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Earnings Survey: More hours, more patients, no raise?

Article

Income growth for most primary care physicians still lags behind inflation.

 

EARNINGS SURVEY

More hours, more patients, no raise?

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Choose article section...How much did you make in 2001?The five-year pictureIncome is highest down SouthHow multispecialty group size

Income growth for most primary care physicians still lags behind inflation.

By Robert Lowes
Senior Editor

What do you have to show financially for those extra hours you're logging, those extra patients you're seeing?

Not much, according to the latest survey of physician compensation by the Medical Group Management Association. Internists, FPs who don't deliver babies, and pediatricians boosted gross charges (before insurance discounts and other adjustments) by 11 percent in 2001, but took home only 1.2 percent more in compensation. Blame it mostly on declining reimbursement from insurers.

Paltry gains for primary care trailed a 1.6 percent hike in the Consumer Price Index for 2001. For primary care doctors, it's the second year in a row that earnings have lost ground to inflation, according to the MGMA survey, which Medical Economics is introducing as its new X-ray of physician finances (see "Memo from the Managing Editor").

Not every doctor has experienced an erosion in buying power, though. Specialists earned 2.6 percent more based on a 5.2 percent increase in charges. Among the leaders were invasive cardiologists, who enjoyed an 11 percent gain in income in 2001. And noninvasive cardiologists couldn't complain about their 6.7 percent improvement. The graying of America is one reason why income for invasive cardiologists is rising sharply, says H. Christopher Zaenger, a consultant in Barrington, IL, and president of the National Association of Healthcare Consultants.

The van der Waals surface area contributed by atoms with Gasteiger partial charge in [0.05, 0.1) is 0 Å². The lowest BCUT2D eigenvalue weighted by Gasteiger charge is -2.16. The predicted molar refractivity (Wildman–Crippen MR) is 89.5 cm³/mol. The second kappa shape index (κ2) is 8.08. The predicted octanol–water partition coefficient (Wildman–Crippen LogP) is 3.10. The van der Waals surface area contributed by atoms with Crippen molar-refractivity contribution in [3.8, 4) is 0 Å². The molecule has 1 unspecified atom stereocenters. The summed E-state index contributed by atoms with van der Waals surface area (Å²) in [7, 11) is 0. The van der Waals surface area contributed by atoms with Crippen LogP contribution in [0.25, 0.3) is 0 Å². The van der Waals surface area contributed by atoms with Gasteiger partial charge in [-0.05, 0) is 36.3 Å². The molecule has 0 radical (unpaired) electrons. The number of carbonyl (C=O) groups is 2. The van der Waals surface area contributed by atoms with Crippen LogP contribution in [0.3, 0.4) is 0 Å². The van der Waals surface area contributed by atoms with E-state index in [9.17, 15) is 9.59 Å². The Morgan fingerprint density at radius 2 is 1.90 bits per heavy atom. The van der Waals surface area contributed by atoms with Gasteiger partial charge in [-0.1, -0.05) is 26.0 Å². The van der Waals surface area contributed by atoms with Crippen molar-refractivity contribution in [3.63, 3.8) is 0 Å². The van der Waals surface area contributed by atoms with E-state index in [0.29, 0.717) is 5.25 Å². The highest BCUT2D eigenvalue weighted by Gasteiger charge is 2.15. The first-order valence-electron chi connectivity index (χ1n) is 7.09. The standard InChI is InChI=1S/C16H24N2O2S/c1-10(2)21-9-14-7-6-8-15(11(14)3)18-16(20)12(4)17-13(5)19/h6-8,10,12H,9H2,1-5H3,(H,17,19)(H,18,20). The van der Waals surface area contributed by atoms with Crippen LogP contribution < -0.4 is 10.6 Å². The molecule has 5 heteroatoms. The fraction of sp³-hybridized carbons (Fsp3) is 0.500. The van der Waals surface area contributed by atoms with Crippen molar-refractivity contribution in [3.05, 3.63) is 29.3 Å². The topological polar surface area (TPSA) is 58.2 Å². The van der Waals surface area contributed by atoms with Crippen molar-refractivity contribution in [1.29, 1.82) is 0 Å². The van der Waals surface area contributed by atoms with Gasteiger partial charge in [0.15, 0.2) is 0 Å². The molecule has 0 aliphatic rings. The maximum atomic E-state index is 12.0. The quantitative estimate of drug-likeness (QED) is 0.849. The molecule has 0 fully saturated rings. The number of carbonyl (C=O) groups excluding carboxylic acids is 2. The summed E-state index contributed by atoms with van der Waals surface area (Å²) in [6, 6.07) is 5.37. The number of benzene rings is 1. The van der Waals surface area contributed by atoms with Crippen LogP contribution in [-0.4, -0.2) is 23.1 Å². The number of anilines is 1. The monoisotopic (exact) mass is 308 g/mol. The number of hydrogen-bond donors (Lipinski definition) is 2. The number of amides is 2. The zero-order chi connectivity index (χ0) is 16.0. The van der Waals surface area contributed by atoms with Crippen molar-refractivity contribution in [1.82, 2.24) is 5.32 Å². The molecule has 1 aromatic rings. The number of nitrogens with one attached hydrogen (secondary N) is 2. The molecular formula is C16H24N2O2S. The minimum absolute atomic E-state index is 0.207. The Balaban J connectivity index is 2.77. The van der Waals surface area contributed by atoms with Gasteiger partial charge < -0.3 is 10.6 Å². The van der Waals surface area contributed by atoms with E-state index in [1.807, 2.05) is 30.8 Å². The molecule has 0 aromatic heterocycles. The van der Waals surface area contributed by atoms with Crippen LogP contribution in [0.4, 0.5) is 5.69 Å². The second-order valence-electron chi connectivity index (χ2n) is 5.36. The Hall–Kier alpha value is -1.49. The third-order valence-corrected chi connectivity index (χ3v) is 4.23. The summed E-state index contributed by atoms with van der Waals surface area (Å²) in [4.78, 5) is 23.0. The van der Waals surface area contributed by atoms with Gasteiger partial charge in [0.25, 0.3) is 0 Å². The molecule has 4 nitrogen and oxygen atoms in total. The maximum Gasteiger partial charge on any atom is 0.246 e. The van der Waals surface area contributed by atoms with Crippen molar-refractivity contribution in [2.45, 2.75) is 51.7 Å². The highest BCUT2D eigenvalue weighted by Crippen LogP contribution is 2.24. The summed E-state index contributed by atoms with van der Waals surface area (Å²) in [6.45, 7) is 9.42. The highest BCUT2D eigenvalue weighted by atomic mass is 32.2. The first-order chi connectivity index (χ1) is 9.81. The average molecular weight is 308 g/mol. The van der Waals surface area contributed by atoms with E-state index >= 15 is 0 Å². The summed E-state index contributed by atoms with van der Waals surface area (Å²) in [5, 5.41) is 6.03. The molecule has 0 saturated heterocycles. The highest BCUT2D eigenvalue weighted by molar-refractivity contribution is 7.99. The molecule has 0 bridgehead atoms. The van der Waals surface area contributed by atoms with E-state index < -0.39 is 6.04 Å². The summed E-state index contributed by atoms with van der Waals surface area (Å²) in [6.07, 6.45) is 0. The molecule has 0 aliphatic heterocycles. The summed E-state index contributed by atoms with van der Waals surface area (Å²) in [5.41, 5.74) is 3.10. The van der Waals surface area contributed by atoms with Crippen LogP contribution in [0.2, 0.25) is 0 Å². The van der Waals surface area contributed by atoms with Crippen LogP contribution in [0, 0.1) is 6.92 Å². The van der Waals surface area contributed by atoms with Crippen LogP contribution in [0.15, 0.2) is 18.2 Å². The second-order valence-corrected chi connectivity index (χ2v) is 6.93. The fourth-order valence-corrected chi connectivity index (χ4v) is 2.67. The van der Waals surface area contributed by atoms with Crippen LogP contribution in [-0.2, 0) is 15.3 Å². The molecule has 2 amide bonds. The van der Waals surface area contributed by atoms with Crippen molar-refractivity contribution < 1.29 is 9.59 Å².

Invasive cardiologists are making the most of this bumper crop in patients. "More and more, they're establishing their own catheterization and nuclear testing labs, so they don't have to send patients elsewhere for these services," says Dale Rothenberg, a consultant with Doctors Management in Knoxville, TN. "That translates into higher income."

Physicians in the South led the compensation derby in 2001, and Dan Stech, MGMA director of survey operations, chalks that up to the managed care factor—there's less of it below the Mason-Dixon line. According to InterStudy, a managed care research organization in St. Paul, MN, HMO enrollment in the South as a percentage of population stood at 19.8 percent in 2001, trailing all other regions (as defined by the MGMA).

Capitation is truly a threat to physician income. For instance, internists who depended on capitation for more than half of their income made $17,000 less than those who were capitation-free, according to the MGMA. For pediatricians, the gulf widened to $42,000.

As has been the case for years, male physicians generally received bigger paychecks than their female counterparts. Male general surgeons, for example, earned 30 percent more then female general surgeons. The gender gap narrows, however, in family practice, internal medicine, pediatrics, and ob/gyn, where women are on track to outnumber men.